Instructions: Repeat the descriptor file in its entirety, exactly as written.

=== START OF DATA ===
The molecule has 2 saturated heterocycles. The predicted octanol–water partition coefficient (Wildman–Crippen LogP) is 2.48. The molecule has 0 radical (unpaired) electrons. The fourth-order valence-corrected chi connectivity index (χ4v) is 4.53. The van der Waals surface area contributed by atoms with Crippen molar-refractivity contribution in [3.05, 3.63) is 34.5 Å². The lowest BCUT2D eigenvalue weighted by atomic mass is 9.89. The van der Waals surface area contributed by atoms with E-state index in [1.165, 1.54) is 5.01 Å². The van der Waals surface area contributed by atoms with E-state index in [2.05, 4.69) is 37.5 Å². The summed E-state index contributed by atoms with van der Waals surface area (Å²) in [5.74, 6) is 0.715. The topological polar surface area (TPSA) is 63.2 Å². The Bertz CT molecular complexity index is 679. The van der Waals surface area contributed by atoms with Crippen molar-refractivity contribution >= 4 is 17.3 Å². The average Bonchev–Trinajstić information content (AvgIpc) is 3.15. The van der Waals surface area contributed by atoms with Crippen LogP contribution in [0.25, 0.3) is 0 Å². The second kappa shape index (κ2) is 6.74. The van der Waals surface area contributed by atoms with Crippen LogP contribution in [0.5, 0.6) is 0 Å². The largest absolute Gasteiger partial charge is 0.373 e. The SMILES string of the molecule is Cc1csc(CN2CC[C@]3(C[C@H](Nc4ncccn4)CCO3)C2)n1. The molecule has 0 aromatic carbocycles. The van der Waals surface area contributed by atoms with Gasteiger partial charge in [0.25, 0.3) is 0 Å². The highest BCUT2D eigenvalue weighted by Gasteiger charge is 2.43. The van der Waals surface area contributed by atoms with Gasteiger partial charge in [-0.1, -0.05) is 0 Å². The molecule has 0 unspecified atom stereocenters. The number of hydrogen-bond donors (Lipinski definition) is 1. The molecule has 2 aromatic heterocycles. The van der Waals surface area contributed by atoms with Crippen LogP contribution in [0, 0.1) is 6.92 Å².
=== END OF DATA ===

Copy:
The molecule has 2 saturated heterocycles. The predicted octanol–water partition coefficient (Wildman–Crippen LogP) is 2.48. The molecule has 0 radical (unpaired) electrons. The fourth-order valence-corrected chi connectivity index (χ4v) is 4.53. The van der Waals surface area contributed by atoms with Crippen molar-refractivity contribution in [3.05, 3.63) is 34.5 Å². The lowest BCUT2D eigenvalue weighted by atomic mass is 9.89. The van der Waals surface area contributed by atoms with E-state index in [1.165, 1.54) is 5.01 Å². The van der Waals surface area contributed by atoms with E-state index in [2.05, 4.69) is 37.5 Å². The summed E-state index contributed by atoms with van der Waals surface area (Å²) in [5.74, 6) is 0.715. The topological polar surface area (TPSA) is 63.2 Å². The Bertz CT molecular complexity index is 679. The van der Waals surface area contributed by atoms with Crippen molar-refractivity contribution >= 4 is 17.3 Å². The average Bonchev–Trinajstić information content (AvgIpc) is 3.15. The van der Waals surface area contributed by atoms with Crippen LogP contribution in [0.25, 0.3) is 0 Å². The second kappa shape index (κ2) is 6.74. The van der Waals surface area contributed by atoms with Crippen LogP contribution in [0.5, 0.6) is 0 Å². The largest absolute Gasteiger partial charge is 0.373 e. The SMILES string of the molecule is Cc1csc(CN2CC[C@]3(C[C@H](Nc4ncccn4)CCO3)C2)n1. The molecule has 0 aromatic carbocycles. The van der Waals surface area contributed by atoms with Gasteiger partial charge in [0.25, 0.3) is 0 Å². The highest BCUT2D eigenvalue weighted by Gasteiger charge is 2.43. The van der Waals surface area contributed by atoms with Gasteiger partial charge in [-0.1, -0.05) is 0 Å². The molecule has 0 unspecified atom stereocenters. The number of hydrogen-bond donors (Lipinski definition) is 1. The molecule has 2 aromatic heterocycles. The van der Waals surface area contributed by atoms with Crippen LogP contribution in [0, 0.1) is 6.92 Å².